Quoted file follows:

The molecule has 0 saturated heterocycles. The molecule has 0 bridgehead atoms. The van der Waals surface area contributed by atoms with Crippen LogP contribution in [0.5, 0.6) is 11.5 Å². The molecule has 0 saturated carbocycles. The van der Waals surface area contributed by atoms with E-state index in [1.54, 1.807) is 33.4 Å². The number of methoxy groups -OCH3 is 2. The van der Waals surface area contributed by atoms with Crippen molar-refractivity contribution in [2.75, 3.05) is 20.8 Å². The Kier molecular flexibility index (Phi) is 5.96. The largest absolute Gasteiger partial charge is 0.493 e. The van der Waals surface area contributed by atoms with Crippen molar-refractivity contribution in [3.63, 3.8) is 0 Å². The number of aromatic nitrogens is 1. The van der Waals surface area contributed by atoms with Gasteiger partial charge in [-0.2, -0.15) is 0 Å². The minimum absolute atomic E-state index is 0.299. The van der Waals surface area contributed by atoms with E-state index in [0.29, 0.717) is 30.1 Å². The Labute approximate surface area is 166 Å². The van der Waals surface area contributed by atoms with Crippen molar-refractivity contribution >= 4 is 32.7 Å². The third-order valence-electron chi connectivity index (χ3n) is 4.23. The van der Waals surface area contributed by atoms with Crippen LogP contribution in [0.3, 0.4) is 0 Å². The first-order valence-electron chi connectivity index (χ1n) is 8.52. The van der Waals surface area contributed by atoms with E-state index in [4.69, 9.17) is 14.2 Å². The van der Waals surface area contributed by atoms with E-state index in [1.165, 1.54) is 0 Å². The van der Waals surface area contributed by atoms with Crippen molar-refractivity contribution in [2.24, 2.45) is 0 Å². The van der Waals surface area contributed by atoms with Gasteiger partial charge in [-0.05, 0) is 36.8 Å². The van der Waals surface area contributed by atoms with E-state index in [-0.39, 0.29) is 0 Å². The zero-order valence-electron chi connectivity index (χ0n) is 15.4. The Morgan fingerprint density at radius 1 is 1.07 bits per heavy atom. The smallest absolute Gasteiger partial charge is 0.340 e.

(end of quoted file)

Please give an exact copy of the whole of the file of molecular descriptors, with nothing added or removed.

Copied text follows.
The molecule has 0 saturated heterocycles. The molecule has 0 bridgehead atoms. The van der Waals surface area contributed by atoms with Crippen LogP contribution in [0.5, 0.6) is 11.5 Å². The molecule has 0 saturated carbocycles. The van der Waals surface area contributed by atoms with E-state index in [1.54, 1.807) is 33.4 Å². The number of methoxy groups -OCH3 is 2. The van der Waals surface area contributed by atoms with Crippen molar-refractivity contribution in [2.75, 3.05) is 20.8 Å². The Kier molecular flexibility index (Phi) is 5.96. The largest absolute Gasteiger partial charge is 0.493 e. The van der Waals surface area contributed by atoms with Crippen molar-refractivity contribution in [3.63, 3.8) is 0 Å². The number of aromatic nitrogens is 1. The van der Waals surface area contributed by atoms with Gasteiger partial charge in [-0.2, -0.15) is 0 Å². The minimum absolute atomic E-state index is 0.299. The van der Waals surface area contributed by atoms with E-state index in [0.29, 0.717) is 30.1 Å². The Labute approximate surface area is 166 Å². The van der Waals surface area contributed by atoms with Crippen molar-refractivity contribution >= 4 is 32.7 Å². The third-order valence-electron chi connectivity index (χ3n) is 4.23. The van der Waals surface area contributed by atoms with Crippen LogP contribution in [0.3, 0.4) is 0 Å². The first-order valence-electron chi connectivity index (χ1n) is 8.52. The van der Waals surface area contributed by atoms with E-state index in [4.69, 9.17) is 14.2 Å². The van der Waals surface area contributed by atoms with E-state index in [1.165, 1.54) is 0 Å². The van der Waals surface area contributed by atoms with Crippen molar-refractivity contribution in [2.24, 2.45) is 0 Å². The van der Waals surface area contributed by atoms with Gasteiger partial charge in [-0.05, 0) is 36.8 Å². The van der Waals surface area contributed by atoms with E-state index in [-0.39, 0.29) is 0 Å². The zero-order valence-electron chi connectivity index (χ0n) is 15.4. The Morgan fingerprint density at radius 1 is 1.07 bits per heavy atom. The smallest absolute Gasteiger partial charge is 0.340 e.